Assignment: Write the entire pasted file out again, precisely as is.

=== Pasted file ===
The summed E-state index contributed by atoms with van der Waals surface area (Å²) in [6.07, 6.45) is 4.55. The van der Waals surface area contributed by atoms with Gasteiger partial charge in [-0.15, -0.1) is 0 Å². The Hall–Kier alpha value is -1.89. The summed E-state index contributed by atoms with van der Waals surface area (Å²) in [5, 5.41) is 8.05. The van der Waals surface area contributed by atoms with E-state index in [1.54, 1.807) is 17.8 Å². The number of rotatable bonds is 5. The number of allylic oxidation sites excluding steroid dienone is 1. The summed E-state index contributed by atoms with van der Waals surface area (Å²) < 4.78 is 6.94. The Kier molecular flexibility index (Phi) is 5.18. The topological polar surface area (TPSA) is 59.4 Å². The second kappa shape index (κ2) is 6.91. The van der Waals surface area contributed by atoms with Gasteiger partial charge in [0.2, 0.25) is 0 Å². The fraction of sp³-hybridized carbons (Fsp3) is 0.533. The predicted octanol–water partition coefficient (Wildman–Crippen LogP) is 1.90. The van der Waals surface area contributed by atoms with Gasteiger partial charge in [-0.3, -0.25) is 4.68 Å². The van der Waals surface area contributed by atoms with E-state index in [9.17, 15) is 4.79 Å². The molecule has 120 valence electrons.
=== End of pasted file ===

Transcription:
The summed E-state index contributed by atoms with van der Waals surface area (Å²) in [6.07, 6.45) is 4.55. The van der Waals surface area contributed by atoms with Gasteiger partial charge in [-0.15, -0.1) is 0 Å². The Hall–Kier alpha value is -1.89. The summed E-state index contributed by atoms with van der Waals surface area (Å²) in [5, 5.41) is 8.05. The van der Waals surface area contributed by atoms with E-state index in [1.54, 1.807) is 17.8 Å². The number of rotatable bonds is 5. The number of allylic oxidation sites excluding steroid dienone is 1. The summed E-state index contributed by atoms with van der Waals surface area (Å²) < 4.78 is 6.94. The Kier molecular flexibility index (Phi) is 5.18. The topological polar surface area (TPSA) is 59.4 Å². The second kappa shape index (κ2) is 6.91. The van der Waals surface area contributed by atoms with Gasteiger partial charge in [0.2, 0.25) is 0 Å². The fraction of sp³-hybridized carbons (Fsp3) is 0.533. The predicted octanol–water partition coefficient (Wildman–Crippen LogP) is 1.90. The van der Waals surface area contributed by atoms with Gasteiger partial charge in [-0.3, -0.25) is 4.68 Å². The van der Waals surface area contributed by atoms with E-state index in [9.17, 15) is 4.79 Å². The molecule has 120 valence electrons.